There Is No 'Going Dark:' Always-On Surveillance Posing Risks To US Covert Operations
from the it's-so-dark-we-can-barely-hide-anyone-in-here dept
It’s the Golden Age of Surveillance. The FBI knows this. The FBI knows this because the federal government as a whole knows this. There is no “going dark.” And that’s going to hurt the government almost as much as its going to hurt its citizens.
A long report by Jenna McLaughlin and Zach Dorfman details the government’s worries about the seeming impossibility of maintaining its own darkness. Between state-sponsored attacks on government databases and the omnipresence of surveillance equipment around the world, it’s exceedingly difficult to call anything “covert.”
The OPM hack is only the tip of the exposure iceberg. But what a magnificent tip it is.
In one previously unreported incident, around the time of the OPM hack, senior intelligence officials realized that the Kremlin was quickly able to identify new CIA officers in the U.S. Embassy in Moscow — likely based on the differences in pay between diplomats, details on past service in “hardship” posts, speedy promotions and other digital clues, say four former intelligence officials.
Foreign operatives are safer at home and not just for the obvious reason. For all the surveillance creep this country has experienced following the 9/11 attacks in 2001, it still lags far, far behind the efforts deployed elsewhere in the world. The Department of Defense warned against self-inflicted privacy wounds when it sent a letter to service members warning them of the risk of over-the-counter DNA testing kits. But what can the government do to protect the identities of foreign agents who are under constant surveillance the moment they set foot in another country?
Those concerns spread to other places, like London, where CCTV cameras are omnipresent, and the United Arab Emirates, where facial recognition is ubiquitous at the airport. Today there are “about 30 countries” where CIA officers are no longer followed on the way to meetings because local governments no longer see the need, given that surveillance in those countries is so pervasive…
The DHS wants biometric scanning at every airport. Despite recent setbacks, it hasn’t lost its desire to add American citizens and US residents to the list of people facing mandatory biometric collection every time they fly. Maybe it just wants to be on even footing with the rest of the world.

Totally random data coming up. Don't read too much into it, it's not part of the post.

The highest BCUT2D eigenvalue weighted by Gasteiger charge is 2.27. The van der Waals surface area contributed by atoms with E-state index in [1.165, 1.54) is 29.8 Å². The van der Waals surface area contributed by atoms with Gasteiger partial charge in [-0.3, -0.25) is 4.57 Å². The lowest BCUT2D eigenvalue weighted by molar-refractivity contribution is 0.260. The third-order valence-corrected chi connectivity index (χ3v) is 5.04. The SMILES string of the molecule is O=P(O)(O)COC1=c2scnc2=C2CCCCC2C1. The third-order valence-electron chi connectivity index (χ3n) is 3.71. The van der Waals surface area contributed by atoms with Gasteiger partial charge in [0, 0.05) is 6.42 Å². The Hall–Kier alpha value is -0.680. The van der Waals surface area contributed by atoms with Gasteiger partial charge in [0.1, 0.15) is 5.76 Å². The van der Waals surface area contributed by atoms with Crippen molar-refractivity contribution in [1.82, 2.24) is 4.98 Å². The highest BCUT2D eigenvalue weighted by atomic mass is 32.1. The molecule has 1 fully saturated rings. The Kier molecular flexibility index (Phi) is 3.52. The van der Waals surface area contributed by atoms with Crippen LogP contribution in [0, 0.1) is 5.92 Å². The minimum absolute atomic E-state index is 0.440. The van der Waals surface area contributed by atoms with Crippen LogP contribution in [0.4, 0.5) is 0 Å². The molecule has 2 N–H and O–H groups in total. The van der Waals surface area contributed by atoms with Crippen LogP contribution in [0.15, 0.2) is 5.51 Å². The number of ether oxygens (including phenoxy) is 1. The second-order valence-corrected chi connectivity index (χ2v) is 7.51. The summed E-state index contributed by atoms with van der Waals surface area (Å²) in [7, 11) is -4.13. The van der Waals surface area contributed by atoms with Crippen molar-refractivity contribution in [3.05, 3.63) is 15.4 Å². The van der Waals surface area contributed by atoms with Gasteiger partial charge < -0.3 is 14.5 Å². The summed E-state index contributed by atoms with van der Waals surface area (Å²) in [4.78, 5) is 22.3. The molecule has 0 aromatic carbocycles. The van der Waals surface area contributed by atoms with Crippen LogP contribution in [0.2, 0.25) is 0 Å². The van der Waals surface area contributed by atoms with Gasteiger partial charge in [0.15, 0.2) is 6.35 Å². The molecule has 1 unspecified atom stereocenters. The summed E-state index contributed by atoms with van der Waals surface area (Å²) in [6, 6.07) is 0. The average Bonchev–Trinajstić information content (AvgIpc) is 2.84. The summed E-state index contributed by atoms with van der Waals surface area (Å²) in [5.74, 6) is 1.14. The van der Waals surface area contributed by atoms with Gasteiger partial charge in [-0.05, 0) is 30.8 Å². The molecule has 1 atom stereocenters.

Even with the expansion of biometric surveillance, the CIA has ways of working around this. For years, the CIA has formed partnerships with foreign governments that allow the CIA to access the passport system to track people it wants to track while simultaneously allowing it to manipulate the system to “insert” operatives into countries without being hassled by customs officials or being tracked by airport security surveillance systems.
So ubiquitous are cameras and other surveillance efforts in other countries, spies are bringing back the old ways. If everything leaves a digital footprint, perhaps the solution is to stop leaving footprints.
By the early 2010s, Chinese intelligence operatives started adopting old-school Russian-style tradecraft, like dead drops in the woods or “brush passes,” which involve surreptitiously exchanging objects in a public place, says one former senior intelligence official. “It was unheard of for the Chinese,” says this person. “The conclusion was that they felt the world was too digital and traceable.”
Spies are also taking their business to new countries — formerly seldom-used locations where surveillance isn’t as pervasive. Operations still need to be carried out in the country they’re targeting, but meeting with sources can take place anywhere. Anywhere with fewer cameras, biometric scanners, and government control of travel-related businesses is a plus.
Entire programs meant to make covert operations function in the digital age feasible have been scrapped. One effort died on the vine, starved to death by CIA resistance and chronic under-funding. Another program tasked with giving FBI agents credible backstories suffered the same fate: choked to death by red tape and apparently compromised by the sloppiness of the same agents and sources it was put in place to protect.
But it’s not all bad news — at least not for the government. Citizens have no (legal) access to these amenities, but the government has all kinds of “backdoors” in systems to try to prevent covert operatives from being immediately discovered.
By midway through the Obama administration, the CIA and FBI were creating “extensive digital legends with increasing sophistication,” as one former senior official puts it, with cooperation from key government agencies like the Social Security Administration, Health and Human Services and the IRS.
U.S. intelligence agencies also work with “friendly digital companies,” like commercially available ancestry databases, to alter personally identifying information, say former officials, and also backdate work histories.
This is how spy craft works now. Everything is online, digitized, and likely to be accessed by agents of enemy states. There’s no flying under the digital radar. And if it’s true for government employees, it’s doubly true for US citizens who don’t have the ability to alter/remove collected data or a network of security professionals doing whatever they can to protect them (and their data) from outsiders.
If the FBI (and others) are making this much effort to shield covert personnel from a panopticon constructed by government entities and private companies, it can’t honestly say criminals have the upper hand just because of device encryption.